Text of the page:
Paging in ASP.NET Web API: Using HTTP Headers

5 minute read

Introduction

In the previous post I did paging using both an offset based mechanism as well as a page based mechanism and returned the result inside a JSON envelope. In this blog post I will discard the envelope and return a simple JSON array of objects while returning the paging meta information in HTTP Headers. In the second part of the blog post I will also change the Web API method so that users of the API can request a specific page and specify the page size through a HTTP headers instead of query string parameters.

Return paging information in HTTP response headers

Getting rid of the JSON envelope means that we will simply return a normal JSON array which contains the list of records. The returned JSON payload will therefore look something like this:

[
  {
    "firstName": "Gerard",
    "id": 1,
    "lastName": "Willms"
  },
  {
    "firstName": "Jermaine",
    "id": 2,
    "lastName": "Koelpin"
  },
  ...
  {
    "firstName": "Tevin",
    "id": 50,
    "lastName": "Robel"
  }
]

To achieve this we use the exact same code we used in the previous blog post, but instead of returning the a PagedResult we will simply return the customers list.

[HttpGet]
[Route("customers/headers")]
public IHttpActionResult GetViaHeaders(int pageNo = 1, int pageSize = 50)
{
    // Determine the number of records to skip
    int skip = (pageNo - 1) * pageSize;

    // Get total number of records
    int total = _dbContext.Customers.Count();

    // Select the customers based on paging parameters
    var customers = _dbContext.Customers
        .OrderBy(c => c.Id)
        .Skip(skip)
        .Take(pageSize)
        .ToList();

    // Return the list of customers
    return Ok(customers);
}

Calling this API method in Postman, we will see the simple JSON array returned without the envelope:

For the headers we want to return the same data we previously returned in the envelope, so in other words the page number, page size, number of pages and the total number of records. We already have the page number, page size and total number of records. We add a bit of simple arithmetic to calculate the number of pages, and then return the information in the headers.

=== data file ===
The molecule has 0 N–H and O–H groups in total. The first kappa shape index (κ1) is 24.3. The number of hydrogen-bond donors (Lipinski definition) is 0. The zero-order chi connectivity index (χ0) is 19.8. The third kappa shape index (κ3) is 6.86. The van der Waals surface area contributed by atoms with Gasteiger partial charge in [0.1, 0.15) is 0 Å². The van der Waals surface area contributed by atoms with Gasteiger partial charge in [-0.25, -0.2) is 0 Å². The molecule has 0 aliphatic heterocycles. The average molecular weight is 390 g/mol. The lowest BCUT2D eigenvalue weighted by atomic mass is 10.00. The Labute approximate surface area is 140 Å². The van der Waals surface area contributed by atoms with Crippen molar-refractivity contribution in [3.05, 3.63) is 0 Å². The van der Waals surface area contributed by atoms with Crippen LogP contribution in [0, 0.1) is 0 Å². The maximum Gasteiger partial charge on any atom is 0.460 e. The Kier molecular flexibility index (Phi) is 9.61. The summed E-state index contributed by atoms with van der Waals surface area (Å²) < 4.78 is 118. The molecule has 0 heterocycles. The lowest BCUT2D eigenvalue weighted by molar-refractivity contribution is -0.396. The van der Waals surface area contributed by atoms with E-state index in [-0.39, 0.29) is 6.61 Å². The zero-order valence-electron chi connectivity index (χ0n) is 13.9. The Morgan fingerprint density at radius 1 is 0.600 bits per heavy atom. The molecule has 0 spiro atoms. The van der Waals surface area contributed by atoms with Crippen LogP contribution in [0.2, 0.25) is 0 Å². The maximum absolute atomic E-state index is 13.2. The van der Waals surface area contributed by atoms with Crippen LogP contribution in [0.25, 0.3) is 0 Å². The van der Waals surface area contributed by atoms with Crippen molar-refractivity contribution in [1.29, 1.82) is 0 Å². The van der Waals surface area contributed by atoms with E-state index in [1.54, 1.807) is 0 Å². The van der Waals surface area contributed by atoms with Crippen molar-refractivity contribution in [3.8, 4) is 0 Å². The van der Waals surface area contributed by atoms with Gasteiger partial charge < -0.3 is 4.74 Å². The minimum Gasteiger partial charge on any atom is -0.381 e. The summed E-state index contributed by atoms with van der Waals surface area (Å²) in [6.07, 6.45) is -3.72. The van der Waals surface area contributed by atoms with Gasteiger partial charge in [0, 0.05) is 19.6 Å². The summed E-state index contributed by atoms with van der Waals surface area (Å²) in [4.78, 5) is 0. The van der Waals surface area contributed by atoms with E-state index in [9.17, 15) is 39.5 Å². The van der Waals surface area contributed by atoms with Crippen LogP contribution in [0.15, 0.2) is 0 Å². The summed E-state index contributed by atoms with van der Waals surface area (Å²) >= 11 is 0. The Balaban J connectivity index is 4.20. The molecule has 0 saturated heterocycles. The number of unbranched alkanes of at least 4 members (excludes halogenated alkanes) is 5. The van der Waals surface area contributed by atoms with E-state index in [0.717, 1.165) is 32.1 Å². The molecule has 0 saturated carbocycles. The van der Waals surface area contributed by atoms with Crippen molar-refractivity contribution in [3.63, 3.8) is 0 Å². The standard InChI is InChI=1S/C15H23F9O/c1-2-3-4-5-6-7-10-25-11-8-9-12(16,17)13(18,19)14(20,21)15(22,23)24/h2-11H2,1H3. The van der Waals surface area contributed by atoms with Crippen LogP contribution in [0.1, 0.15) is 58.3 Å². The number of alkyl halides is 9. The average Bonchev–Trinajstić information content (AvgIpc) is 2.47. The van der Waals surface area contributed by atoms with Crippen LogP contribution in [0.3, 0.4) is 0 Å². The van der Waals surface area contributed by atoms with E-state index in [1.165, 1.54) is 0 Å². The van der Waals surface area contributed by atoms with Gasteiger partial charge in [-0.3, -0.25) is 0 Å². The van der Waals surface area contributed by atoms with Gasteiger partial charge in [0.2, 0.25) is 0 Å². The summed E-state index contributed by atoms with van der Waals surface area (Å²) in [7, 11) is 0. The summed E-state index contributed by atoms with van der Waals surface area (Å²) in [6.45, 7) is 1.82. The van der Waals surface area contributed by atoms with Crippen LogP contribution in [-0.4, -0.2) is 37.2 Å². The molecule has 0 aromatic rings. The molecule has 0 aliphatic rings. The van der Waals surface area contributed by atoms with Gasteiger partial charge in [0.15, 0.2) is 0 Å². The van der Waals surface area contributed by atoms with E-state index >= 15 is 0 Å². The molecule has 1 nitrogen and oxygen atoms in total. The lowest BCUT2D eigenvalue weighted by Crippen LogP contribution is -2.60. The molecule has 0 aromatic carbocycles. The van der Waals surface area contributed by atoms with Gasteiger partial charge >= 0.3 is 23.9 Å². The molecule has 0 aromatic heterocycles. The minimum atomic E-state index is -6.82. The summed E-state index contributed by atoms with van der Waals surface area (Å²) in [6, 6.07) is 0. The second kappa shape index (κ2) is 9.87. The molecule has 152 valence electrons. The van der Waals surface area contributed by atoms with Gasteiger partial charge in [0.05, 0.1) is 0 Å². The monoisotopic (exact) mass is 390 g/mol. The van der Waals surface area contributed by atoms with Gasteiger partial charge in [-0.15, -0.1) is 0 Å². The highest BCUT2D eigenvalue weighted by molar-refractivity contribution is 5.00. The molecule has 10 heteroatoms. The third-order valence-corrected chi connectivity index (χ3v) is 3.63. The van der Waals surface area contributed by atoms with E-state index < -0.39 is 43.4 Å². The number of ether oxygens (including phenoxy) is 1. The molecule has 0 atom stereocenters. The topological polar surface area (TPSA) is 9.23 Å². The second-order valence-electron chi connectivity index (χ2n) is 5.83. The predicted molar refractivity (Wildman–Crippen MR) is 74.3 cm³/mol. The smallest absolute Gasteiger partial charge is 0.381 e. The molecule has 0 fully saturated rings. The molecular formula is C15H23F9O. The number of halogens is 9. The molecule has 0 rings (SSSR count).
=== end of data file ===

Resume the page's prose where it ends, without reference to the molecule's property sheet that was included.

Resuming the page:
At this point we are also changing the return type of the method from IHttpActionResult to HttpResponseMessage as it makes it easier to manipulate the headers of the response (Thank you Filip W for pointing me in the right direction with this one!). Once we have created the reponse message we simply add the relevant headers using the HttpResponseMessage.Headers.Add() method and finally return the response:

[HttpGet]
[Route("customers/headers")]
public HttpResponseMessage GetViaHeaders(int pageNo = 1, int pageSize = 50)
{
    // Determine the number of records to skip
    int skip = (pageNo - 1) * pageSize;

    // Get total number of records
    int total = _dbContext.Customers.Count();

    // Select the customers based on paging parameters
    var customers = _dbContext.Customers
        .OrderBy(c => c.Id)
        .Skip(skip)
        .Take(pageSize)
        .ToList();

    // Determine page count
    int pageCount = total > 0
        ? (int) Math.Ceiling(total/(double) pageSize)
        : 0;

    // Create the response
    var response = Request.CreateResponse(HttpStatusCode.OK, customers);

    // Set headers for paging
    response.Headers.Add("X-Paging-PageNo", pageNo.ToString());
    response.Headers.Add("X-Paging-PageSize", pageSize.ToString());
    response.Headers.Add("X-Paging-PageCount", pageCount.ToString());
    response.Headers.Add("X-Paging-TotalRecordCount", total.ToString());

    // Return the response
    return response;
}